Attending a gathering of philosophers and sociologists of education this week brought home to me how much closer those two groups are now in their analyses of education compared to when I first worked as a sociologist of education in the early 1970s. That encounter also led me to recall that, at the same time, there were major battles within the sociology of education itself, between the so-called ‘old’ sociology of education of A.H. Halsey and his colleagues at Oxford and the ‘new’ sociology of education, associated with Michael F.D. Young and others at the Institute of Education in London. I discussed these disputes over the sources and significance of change in education and society in my first authored book, Sociology and School Knowledge (Methuen, 1985).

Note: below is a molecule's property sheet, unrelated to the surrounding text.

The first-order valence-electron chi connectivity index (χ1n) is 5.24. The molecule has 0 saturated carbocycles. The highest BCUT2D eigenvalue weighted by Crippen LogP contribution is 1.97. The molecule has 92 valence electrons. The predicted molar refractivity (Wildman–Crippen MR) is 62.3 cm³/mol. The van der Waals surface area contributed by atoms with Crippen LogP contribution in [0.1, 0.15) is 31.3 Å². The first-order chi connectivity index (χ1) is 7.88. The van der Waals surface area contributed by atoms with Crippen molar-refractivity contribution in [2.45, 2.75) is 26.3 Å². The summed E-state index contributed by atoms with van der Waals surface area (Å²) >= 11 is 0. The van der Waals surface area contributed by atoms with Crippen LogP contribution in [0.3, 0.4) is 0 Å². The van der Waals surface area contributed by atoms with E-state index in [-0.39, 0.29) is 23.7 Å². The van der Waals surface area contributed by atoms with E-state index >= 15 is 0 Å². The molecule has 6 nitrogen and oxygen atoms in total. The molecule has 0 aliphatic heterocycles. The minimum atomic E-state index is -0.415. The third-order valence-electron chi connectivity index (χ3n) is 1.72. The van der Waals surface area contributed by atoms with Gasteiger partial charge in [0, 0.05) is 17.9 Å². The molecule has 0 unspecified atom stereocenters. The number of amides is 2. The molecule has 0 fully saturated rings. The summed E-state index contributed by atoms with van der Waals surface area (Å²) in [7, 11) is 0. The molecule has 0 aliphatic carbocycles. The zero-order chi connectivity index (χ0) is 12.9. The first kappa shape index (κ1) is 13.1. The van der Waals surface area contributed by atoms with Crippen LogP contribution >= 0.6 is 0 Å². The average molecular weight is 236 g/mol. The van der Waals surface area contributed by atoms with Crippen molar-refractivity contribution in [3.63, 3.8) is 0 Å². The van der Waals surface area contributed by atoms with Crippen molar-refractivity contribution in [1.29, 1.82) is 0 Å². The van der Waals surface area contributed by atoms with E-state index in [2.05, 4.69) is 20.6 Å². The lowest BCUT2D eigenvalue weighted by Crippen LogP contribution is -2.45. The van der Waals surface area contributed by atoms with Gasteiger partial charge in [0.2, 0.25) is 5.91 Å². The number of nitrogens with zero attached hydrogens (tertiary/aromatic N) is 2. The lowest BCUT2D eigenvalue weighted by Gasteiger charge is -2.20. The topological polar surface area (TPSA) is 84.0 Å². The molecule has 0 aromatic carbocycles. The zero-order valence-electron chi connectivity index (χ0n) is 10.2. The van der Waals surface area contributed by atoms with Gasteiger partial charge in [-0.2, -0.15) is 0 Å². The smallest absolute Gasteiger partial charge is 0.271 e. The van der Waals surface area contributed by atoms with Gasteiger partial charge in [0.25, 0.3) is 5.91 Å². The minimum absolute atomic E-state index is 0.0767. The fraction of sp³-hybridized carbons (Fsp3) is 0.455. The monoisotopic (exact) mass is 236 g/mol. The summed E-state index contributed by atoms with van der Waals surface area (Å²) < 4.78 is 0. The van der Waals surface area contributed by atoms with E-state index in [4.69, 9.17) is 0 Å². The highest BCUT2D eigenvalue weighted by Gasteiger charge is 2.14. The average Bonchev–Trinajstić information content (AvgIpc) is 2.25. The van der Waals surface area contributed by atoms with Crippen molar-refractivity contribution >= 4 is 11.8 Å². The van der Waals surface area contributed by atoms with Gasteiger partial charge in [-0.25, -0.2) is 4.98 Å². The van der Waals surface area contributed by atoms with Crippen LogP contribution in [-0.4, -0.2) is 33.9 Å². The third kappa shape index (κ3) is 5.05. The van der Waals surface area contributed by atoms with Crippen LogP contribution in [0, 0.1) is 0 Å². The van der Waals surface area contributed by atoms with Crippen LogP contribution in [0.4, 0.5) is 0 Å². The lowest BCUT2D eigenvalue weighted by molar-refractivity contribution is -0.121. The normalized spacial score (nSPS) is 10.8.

My newest book, Research and Policy in Education, published last month by UCL IOE Press, reflects my attempt to make sense of the relationship between education research and education policy in the years since I stood down from the Karl Mannheim Chair in the Sociology of Education at the Institute of Education in September 2000 to become Director. While working on the new book, I found myself increasingly drawn back to my roots as a sociologist of education. Even though such work is not necessarily undertaken first and foremost with a view to policy impact, I found sociological work really helpful in understanding why some of the policies I was discussing hadn’t had the impact that politicians claimed they would have. This applied not only to contentious initiatives (more…)